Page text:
But this perspective also transposes the agenda of Project III onto the other projects that co-existed with it. My suggestion in my new paper is that proponents of Project I were highly unrealistic in their expectations, not because they misconceived management as something that could be made scientific, but because their project was actually in competition with a host of other Existing Projects to improve management (like management consulting and consumer research), which they either felt they could subsume, or to which they simply paid little heed. Because they ignored those projects’ importance, so have their historians, who have assumed that whatever failures OR experienced came not from competition, but from resistance by those representing a more traditionalist ontology (either conservatively or wisely).
My argument here accords with that made by Imperial College PhD student Michael Weatherburn, who is studying various managerial modernization “systems” in interwar Britain. According to Michael, the British historiography of industry assumes that British industrialists were simply conservative-minded, and thus slow to modernize. In fact, his assiduous research into industrial archives and various modernization systems shows that most industrial modernization efforts have simply been ignored because they were not publicized, and they did not bear the imprint of whatever “system” critics and historians have assumed constituted the vanguard of modernization.
By my argument, then, Project I proponents — failing to distinguish themselves amid this rich, but largely uncharted array of existing modernization projects — were not undermined by mathematical fetishists in their ranks or by traditionalist management; they were saved by a new association with Project II proponents, whose techniques were novel and valuable (if restricted in their applicability). In business-speak, Project I had the (war-tested) “OR” brand, Project II had a product that could be sold in a crowded market.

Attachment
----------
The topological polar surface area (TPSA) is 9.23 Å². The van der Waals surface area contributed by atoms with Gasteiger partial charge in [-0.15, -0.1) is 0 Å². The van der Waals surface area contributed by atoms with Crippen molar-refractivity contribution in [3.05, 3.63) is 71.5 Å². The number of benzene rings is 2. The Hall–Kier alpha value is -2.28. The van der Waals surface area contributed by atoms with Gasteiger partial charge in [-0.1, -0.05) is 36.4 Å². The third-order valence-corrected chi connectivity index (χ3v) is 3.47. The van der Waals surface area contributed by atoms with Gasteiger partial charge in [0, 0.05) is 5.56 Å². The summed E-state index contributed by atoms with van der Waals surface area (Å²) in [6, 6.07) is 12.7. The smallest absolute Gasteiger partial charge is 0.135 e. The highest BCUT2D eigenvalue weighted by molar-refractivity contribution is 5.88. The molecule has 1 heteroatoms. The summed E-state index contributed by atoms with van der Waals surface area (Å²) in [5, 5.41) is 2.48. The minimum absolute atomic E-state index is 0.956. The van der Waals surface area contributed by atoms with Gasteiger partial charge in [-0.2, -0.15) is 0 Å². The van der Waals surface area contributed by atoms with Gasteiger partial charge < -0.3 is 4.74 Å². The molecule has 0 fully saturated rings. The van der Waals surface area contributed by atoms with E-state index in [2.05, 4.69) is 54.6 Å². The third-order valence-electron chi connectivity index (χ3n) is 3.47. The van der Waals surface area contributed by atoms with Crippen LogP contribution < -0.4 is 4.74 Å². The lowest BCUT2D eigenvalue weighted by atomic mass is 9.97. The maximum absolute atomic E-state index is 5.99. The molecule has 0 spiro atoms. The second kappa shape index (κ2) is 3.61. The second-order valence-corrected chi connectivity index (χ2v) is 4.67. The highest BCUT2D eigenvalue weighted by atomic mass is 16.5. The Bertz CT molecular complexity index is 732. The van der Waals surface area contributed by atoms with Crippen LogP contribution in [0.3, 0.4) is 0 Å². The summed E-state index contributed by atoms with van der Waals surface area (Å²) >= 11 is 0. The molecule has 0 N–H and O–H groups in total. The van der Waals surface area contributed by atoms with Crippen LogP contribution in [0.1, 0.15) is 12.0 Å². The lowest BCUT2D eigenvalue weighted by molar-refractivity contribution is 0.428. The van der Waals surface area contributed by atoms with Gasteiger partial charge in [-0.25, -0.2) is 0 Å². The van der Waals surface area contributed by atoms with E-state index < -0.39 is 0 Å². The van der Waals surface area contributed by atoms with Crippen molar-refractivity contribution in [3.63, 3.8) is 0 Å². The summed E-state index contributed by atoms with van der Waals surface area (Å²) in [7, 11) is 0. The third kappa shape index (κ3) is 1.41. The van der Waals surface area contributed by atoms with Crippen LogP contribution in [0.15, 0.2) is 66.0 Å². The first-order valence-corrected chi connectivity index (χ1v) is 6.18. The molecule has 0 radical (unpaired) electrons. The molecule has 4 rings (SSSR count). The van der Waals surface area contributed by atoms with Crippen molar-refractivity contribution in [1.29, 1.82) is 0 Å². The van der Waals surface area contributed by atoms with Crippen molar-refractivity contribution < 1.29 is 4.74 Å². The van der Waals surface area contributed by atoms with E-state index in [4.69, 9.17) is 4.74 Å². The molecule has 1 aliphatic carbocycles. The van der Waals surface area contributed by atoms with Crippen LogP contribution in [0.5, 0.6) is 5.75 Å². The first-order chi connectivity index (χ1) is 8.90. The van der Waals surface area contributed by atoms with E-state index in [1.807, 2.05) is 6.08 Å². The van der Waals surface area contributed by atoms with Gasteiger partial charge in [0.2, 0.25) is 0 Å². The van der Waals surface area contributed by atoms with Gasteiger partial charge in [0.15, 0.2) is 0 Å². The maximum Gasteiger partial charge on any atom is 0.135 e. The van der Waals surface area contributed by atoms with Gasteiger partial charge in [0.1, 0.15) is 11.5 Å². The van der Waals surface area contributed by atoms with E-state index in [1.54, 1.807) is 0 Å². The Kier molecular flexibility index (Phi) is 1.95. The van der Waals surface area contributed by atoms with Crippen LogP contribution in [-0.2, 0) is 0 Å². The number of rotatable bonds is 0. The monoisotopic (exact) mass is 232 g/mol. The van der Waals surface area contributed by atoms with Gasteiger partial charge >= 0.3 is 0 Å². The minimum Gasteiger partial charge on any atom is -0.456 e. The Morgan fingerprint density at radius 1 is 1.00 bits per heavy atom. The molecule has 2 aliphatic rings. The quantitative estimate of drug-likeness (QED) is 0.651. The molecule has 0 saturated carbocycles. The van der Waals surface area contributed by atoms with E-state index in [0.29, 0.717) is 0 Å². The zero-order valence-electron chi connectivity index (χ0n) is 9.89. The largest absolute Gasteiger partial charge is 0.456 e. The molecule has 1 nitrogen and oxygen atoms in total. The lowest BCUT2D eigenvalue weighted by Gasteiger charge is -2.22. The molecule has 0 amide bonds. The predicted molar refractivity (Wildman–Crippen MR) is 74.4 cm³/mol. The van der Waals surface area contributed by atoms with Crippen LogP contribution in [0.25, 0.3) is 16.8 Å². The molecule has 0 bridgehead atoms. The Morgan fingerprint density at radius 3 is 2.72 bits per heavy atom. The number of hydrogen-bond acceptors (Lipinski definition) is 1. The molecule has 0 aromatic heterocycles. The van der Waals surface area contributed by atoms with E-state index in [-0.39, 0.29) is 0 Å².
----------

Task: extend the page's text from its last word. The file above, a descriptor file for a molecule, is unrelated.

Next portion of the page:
I would like to stress that we should not think of any of the projects discussed here as in existential tension with some “traditional” ontology of management (a chimerical Primordial Project?). If Project III did seek to develop a body of intellectual knowledge coterminous with management, Projects I and II relied not on their authority over the intellectual contents of management, but on institutional arrangements that integrated their work legitimately and productively with existing managerial work.
This becomes clear if you take proponents’ meta-commentary on their work seriously, or look at their pedagogical practices. For example, in my new paper, I point to the report on the first course in OR taught at MIT from 1950 (during the early ascendancy of Project II, but before it had supplanted Project I):